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My Italian Christmas – a special encore post

29 Nov

So you know how TV networks call repeats of TV shows encores?  Well, I’m taking a leaf out of their book and posting a story I wrote for Taste.com.au  a few years ago about what an Italian Christmas is like in the little-known Italian town of Melbourne. Consider it a prequel to Nonna’s torrone recipe which we were meant to make together this week, but Nonna hasn’t been feeling the best, so it’s on next week, with a post to follow. In the meantime, I hope you enjoy what will be either very familiar or completely foreign, depending on the amount of wog blood coursing through your veins:

Roast turkey, mince pies and shortbread. This is what a foreign Christmas sounds like to me. The same goes for fruitcake, stuffing, pudding and Christmas crackers. Totally exotic.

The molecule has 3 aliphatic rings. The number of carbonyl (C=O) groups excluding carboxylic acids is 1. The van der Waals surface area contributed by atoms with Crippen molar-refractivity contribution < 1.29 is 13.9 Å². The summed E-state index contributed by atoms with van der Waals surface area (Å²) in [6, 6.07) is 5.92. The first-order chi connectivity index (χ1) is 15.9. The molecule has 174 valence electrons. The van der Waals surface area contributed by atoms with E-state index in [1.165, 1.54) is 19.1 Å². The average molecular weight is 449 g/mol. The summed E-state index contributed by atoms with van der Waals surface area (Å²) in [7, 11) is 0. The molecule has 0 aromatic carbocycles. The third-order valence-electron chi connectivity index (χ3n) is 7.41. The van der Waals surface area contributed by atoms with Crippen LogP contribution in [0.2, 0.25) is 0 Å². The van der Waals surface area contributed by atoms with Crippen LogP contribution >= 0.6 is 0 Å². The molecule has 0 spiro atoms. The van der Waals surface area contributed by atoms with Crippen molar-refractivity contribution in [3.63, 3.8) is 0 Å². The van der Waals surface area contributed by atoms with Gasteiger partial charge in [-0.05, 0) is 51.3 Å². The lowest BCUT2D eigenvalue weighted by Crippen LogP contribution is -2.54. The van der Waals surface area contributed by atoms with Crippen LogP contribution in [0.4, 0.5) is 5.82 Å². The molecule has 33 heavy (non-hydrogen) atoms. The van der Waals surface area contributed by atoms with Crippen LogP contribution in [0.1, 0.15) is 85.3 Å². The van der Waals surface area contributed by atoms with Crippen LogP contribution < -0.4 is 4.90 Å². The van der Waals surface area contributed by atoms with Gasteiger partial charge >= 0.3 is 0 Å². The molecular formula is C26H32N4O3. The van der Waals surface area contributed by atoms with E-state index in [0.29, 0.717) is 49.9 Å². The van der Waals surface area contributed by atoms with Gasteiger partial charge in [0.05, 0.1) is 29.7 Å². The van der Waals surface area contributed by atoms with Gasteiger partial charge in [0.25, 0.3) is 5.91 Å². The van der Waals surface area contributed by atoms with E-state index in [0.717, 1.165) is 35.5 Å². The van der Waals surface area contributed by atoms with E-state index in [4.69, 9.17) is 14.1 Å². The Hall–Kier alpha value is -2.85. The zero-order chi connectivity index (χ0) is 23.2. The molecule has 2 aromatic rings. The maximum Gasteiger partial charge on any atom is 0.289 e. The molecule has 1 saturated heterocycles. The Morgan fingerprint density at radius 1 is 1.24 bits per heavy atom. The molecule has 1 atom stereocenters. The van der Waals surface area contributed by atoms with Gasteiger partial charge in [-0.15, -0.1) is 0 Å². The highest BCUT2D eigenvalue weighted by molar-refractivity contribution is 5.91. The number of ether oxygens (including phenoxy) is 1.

My unfamiliarity with all things Anglo-Christmas is my family’s fault. My mother is Sicilian, my father is from near Naples, and I was born in Melbourne, but if what you eat is who you are then I am definitely Italian. No question. Or, to be more precise, southern Italian.

Like all good southern Italians, our Christmas meal starts with homemade pasta. In my house, these take the form of panzerotti. Now, the thing about pasta and Italians is that one man’s panzerotti are another man’s crespelle. By this I mean that depending on where you are in the tall skinny boot known as Italy, pasta often has the same name but can be something quite different. In casa Cammarano, however, the panzerotti are made by Romano, my father, and are precise little half moons of pasta filled with ricotta, parmesan and parsley, sealed with a fork, boiled in water, and served with a fresh tomato sauce. Perfect.